Strada dell'Assietta is a military carriageway along the ridge that gathers Pian dell’Alpe to Sestriere, located in the Province of Torino, In Italy. The track unfolds for 34 km, almost entirely over 2.000 meters above the sea level. The road just opens from June 1st to October 31st, and transit is forbidden to vehicles over 3,5 tons weight and over 2 metres wide. It’s not a road for beginners.
The road, officially called Strada provinciale 173 del Colle dell'Assietta, has been heralded as one of the most spectaculars roads in the world by the dangerousroads.org users. It is passed through by cyclists, bikers, on foot and on horseback excursionists, motorized vehicle users (when allowed), from June 1st to October 31st, weather permitting. A careful use and conservation of the road contributes not only to preserve the invaluable environmental landscape resources of Orsiera-Rocciavré and Gran Bosco of Salbertrand protected areas. It also offers the chance to understand a territory and the signs left by its people over the years. In order to enable a proper and sensitive fruition of the users’ different needs, each person may promote a “smooth”, slow and respectful circulation.
The road can be travelled in the two ways, coming both from Sestriere both from Colle delle Finestre. The military road leads along the ridge connecting Pian dell'Alpe with Sestriere and separating Val Chisone from Val Susa. It develops for over 30 kilometers within Gran Bosco di Salbertrand Park and it represents a unique opportunity to discover some of the most significant events of the history of this extremely fascinating place set in the western Alps. This road was built by Kingdom of Italy military commanders in 1890, with the aim of allow a quick troops movement from Chisone to Susa Valley. This project was realized in 1889, studied by combat engineers.
The Assietta is a very scenic gravel road which runs for most of the time on top of the mountains. The total length of the gravel part is around 35km and the eight passes which you will do on this tour are between 2.200m and 2.585m high. With a development of more than 60 km, Assietta Road SP173 and the neighbouring Colle delle Finestre Road SP172 form the main structure of a road network which is often over 2.000 meters of altitude and almost completely excavated.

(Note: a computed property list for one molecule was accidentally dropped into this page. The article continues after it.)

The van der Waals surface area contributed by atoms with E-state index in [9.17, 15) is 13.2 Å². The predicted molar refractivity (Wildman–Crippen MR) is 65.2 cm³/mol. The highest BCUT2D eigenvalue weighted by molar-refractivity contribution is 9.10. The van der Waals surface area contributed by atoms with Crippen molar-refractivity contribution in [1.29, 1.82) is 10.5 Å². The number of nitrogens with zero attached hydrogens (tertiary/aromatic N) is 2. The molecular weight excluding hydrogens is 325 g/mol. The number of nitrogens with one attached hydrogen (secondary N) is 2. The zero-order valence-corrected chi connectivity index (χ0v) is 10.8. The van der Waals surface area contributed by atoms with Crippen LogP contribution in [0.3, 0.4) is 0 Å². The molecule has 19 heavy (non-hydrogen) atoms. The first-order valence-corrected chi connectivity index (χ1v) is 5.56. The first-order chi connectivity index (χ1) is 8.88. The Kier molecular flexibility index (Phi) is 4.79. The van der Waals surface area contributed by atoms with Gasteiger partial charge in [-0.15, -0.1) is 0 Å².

On this road your wheels will be astounded at the wonderful view of the valleys spread out before you! They are terrible for drivers who are prone to vertigo. The road just opens from June 1st to October 31st, and transit is forbidden to vehicles over 3,5 tons weight and vehicles over 2 metres wide. Overtaking is totally forbidden, and the speed limit is 30km/h. The highest point (2.538m) on the ridge road is after the Assietta pass and the lowest point (2.286m) is between Colle di Costa Piana and Colle Bourget, right in the middle.
It’s incredibly disorienting to look over the edge, or even just to see the valleys a couple thousand feet below you. The road cuts along a cliff face where there is only a foot high wall separating you and a sheer, base jumps wet dream, drop to the valley below. It’s a mind numbing vertical drop of hundreds of meters so you might want to give it a miss on a windy day.
The road is totally drivable despite of the many rocks and deteriorated surface especially in curves. It has a speed limit of 30 km/h and is forbidden to overtake or stopping outside the parking areas. The road climbs up to:
The road climbs up to the foot of Testa dell'Assietta, a high mountain pass at an elevation of 2.566m above the sea level. On the summit there's an obelisk dedicated to a 1747 battle, a significant event of the War of the Austrian Succession. Travelling on the Assietta road offers a unique chance to discover some of the most significant historical landmarks of one of the most striking corner of Western Alps. It’s an incredible historical, artistic, environmental and recreative itinerary. The road is travelled each year by hundreds of passionated excursionists, bikers, cyclists, mainly coming from abroad (Germany) and recently it is undergoing a development process directed to improve its usability.
This tortuous route should not be attempted by those who don't know how to reverse. Some parts are so narrow that if two vehicles have to pass each other, one vehicle might have to reverse for anything up to 3 kilometres of this winding narrow road to get to a place wide enough to pass.
To get more information about the road, and the closure days, see www.stradadellassietta.it website. The road has recently been undergoing improvement to make it more usable, and is closed to motor vehicles on Wednesdays and Saturdays in July and August.